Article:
A practical interpretation of physiological zero in hatchery management

Marleen Boerjan, Director R&D, Pas Reform Academy


On the farm, the eggs cool down after laying and are either transported on the same day or stored for a few days before transportation to the hatchery. In the hatchery, eggs are stored for different durations prior to setting. In both situations, the embryos need to be preserved in optimum conditions, to minimise or ideally avoid any adverse effects on hatchability and chick quality.

Embryonic development slows down and is eventually arrested when temperature drops below ‘physiological zero’, or the point at which temperature is low enough to maintain embryonic cell activity at a greatly reduced but reversible level. The embryo still has the potential to continue its development if temperature increases again. For this reason, the term ‘arrested development’ is preferred to using ‘stop development’.

Consequently, we accept that ‘physiological zero’ is not restricted to one specific temperature (set point), but to a range of temperatures (12-20°C) depending on the context of egg handling and storage length. This also explains why different set points for ‘physiological zero’ are defined in literature.

The definition of ‘physiological zero’ was first introduced by Edwards in 1902 as the temperature below which there is no embryonic development: 21 °C. Proudfoot (1969) reviewed the terms of reference for ‘physiological zero’ to include storage temperatures from 11.5 to 21 °C (In: Carter and Freeman, 1969). More recently, Fasenko (2007) introduced the term ‘embryonic diapause’ as an alternative for the traditional ‘physiological zero’: an updated definition to acknowledge that some cellular metabolic processes continue, but gross morphological (shape and structural) changes are arrested.

Embryonic diapause has been described for many vertebrate species, including turtles, marsupials and even mammals such as roe deer. Embryonic diapause, or embryonic dormancy, describes a stage at which metabolic activity and cell division is down-regulated or arrested – and can be regarded as a strategy for coping with temporarily unfavourable environmental conditions.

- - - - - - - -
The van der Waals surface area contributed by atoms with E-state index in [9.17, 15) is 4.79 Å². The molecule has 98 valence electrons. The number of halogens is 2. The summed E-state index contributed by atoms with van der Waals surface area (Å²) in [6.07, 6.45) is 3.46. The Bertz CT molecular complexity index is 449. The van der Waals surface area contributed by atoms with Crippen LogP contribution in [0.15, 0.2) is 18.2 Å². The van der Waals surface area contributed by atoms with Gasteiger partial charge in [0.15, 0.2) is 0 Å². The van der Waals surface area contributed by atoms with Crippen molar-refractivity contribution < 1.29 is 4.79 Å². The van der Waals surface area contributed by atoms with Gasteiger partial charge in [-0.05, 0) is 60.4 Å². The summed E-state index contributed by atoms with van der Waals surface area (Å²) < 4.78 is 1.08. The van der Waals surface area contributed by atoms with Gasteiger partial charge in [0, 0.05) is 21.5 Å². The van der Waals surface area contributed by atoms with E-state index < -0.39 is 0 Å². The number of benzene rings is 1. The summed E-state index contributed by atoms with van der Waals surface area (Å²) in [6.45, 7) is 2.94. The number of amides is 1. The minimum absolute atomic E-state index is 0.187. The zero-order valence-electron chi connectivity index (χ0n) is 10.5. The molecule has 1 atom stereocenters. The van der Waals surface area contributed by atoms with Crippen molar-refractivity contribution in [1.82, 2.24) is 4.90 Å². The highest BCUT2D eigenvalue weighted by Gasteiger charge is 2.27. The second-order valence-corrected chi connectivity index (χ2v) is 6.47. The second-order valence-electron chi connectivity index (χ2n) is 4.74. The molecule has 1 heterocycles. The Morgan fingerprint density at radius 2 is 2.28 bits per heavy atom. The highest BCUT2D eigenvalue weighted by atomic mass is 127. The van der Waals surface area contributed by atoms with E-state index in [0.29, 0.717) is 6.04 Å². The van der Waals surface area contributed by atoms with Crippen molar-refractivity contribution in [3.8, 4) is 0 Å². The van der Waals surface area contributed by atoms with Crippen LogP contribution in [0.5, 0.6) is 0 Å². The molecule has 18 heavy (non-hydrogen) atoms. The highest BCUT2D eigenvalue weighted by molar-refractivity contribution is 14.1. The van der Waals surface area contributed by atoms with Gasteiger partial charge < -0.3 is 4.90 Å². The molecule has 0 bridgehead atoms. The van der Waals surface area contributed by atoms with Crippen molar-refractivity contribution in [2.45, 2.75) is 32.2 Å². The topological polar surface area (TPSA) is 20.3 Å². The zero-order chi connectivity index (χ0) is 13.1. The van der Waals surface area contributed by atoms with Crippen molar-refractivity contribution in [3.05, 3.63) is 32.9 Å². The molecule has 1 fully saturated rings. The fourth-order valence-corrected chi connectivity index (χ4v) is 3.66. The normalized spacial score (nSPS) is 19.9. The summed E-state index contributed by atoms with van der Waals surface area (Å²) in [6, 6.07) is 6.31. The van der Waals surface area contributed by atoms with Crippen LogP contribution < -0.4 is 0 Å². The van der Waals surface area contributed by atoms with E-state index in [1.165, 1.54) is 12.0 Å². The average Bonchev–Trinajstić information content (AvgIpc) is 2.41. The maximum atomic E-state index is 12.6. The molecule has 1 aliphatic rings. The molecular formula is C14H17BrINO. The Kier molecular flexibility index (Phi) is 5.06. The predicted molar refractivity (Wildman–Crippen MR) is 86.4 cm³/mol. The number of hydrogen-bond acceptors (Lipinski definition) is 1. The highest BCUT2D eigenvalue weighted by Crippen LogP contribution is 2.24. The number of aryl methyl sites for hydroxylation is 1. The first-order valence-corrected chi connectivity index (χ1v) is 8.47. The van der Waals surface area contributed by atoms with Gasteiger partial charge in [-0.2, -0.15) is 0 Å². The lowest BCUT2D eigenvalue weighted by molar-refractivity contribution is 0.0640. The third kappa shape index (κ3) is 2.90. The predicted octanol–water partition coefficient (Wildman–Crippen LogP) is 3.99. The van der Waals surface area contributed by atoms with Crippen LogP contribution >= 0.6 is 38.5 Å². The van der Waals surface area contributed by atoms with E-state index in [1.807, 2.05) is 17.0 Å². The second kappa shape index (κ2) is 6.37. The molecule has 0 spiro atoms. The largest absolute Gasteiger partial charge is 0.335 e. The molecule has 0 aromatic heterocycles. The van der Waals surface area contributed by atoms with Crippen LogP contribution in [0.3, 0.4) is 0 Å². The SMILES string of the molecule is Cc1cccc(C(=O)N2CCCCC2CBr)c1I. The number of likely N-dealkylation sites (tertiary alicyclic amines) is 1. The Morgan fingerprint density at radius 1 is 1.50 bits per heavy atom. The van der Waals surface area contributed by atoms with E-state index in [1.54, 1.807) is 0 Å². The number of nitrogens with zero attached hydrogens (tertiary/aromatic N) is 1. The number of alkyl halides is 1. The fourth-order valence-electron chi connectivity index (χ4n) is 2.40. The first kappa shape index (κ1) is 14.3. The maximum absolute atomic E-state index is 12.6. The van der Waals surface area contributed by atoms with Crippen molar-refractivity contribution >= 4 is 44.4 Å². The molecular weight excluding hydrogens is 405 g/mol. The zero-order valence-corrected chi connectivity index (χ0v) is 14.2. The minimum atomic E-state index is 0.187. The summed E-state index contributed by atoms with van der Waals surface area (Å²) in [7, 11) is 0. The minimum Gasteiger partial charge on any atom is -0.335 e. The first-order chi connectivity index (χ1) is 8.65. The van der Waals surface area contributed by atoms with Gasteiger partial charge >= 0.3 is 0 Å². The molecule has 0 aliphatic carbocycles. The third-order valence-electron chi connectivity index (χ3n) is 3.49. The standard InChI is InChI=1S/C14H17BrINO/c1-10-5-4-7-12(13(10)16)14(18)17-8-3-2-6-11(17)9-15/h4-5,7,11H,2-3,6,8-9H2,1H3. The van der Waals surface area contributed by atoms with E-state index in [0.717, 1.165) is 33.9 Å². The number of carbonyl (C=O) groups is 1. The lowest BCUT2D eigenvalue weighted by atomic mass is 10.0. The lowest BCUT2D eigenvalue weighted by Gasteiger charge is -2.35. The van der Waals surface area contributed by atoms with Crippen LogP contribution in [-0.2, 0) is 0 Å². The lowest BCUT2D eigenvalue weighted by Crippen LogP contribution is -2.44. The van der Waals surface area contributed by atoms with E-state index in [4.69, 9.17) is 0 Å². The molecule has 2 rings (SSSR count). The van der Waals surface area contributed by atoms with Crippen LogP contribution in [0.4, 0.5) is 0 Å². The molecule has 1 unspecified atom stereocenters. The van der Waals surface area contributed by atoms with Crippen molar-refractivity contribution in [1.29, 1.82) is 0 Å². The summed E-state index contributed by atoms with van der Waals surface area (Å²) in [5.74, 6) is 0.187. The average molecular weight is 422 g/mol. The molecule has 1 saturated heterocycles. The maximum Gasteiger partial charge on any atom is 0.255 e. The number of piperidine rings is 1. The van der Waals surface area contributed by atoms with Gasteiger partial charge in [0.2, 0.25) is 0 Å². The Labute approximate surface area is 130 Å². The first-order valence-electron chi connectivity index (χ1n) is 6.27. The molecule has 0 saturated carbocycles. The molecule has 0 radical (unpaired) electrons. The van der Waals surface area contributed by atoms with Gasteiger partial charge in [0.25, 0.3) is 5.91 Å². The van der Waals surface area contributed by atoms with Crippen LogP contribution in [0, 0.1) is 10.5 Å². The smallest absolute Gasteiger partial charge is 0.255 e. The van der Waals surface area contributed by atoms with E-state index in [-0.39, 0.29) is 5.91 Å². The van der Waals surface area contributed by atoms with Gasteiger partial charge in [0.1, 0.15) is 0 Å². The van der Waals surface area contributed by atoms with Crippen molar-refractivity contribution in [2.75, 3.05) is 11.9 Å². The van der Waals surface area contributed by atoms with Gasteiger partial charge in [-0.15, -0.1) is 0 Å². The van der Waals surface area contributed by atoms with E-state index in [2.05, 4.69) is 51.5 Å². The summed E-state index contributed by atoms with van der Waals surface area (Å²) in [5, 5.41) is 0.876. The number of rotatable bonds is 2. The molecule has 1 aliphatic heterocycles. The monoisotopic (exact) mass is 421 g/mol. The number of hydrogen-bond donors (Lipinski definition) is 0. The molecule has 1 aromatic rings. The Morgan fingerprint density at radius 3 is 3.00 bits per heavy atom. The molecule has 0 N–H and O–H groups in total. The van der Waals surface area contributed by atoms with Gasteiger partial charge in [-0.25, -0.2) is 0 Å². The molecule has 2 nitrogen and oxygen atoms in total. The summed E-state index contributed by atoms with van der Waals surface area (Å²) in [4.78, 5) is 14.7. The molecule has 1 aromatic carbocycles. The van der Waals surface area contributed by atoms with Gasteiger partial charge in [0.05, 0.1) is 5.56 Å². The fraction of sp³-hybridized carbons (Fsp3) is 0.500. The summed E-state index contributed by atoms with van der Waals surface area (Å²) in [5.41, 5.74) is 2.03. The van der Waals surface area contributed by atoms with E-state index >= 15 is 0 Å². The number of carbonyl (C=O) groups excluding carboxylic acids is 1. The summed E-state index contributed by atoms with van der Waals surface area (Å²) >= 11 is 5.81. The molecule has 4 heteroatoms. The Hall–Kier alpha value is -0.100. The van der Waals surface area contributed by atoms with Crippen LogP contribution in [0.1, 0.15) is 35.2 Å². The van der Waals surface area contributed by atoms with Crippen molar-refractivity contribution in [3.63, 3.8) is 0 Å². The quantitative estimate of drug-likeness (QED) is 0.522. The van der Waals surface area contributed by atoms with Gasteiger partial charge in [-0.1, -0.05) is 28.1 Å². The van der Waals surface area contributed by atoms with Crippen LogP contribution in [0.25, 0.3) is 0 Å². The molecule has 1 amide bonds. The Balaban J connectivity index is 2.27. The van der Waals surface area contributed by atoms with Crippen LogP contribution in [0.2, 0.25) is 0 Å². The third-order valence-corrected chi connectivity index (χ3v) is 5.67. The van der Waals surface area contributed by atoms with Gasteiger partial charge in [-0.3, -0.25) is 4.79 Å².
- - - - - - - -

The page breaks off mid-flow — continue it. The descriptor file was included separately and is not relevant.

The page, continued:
In chicken, embryonic development is arrested after laying and cooling the eggs down to room temperature of between 22-25 °C. During cooling under optimal conditions (temperature/no draught), the embryo develops from gastrula stage IX-X (described by Eyal-Giladi, 1976) to stage XII-XIII (Gilbert, 2006).

The definition of physiological zero is restricted specifically to stages XII-XIII of development. If the embryo has developed beyond this stage and primitive streak development has started, reduced temperatures will slow down development and finally cause the death or early mortality of the embryo. This may explain higher rates of early mortality when eggs are kept too long in the nests (Fasenko, 1991, 1999) and cooling is too slow.

Accept that physiological zero can apply across a range of temperatures, from 12-20 °C, depending on context (on the farm, during transport or in the hatchery).

Keep in mind that if eggs are stored at 18-21 °C, embryonic development has slowed down but not stopped completely.

Reduce storage temperatures if eggs are stored for more than seven days.

Apply pre-storage temperature treatment of the embryos if hatching eggs can only be stored at 18-20 °C.

Define a key management protocol for monitoring and evaluating temperature and relative humidity in the breeder farm, during transport and in the hatchery.

Source: Pas Reform Incubation Guide 5.2 or 6.1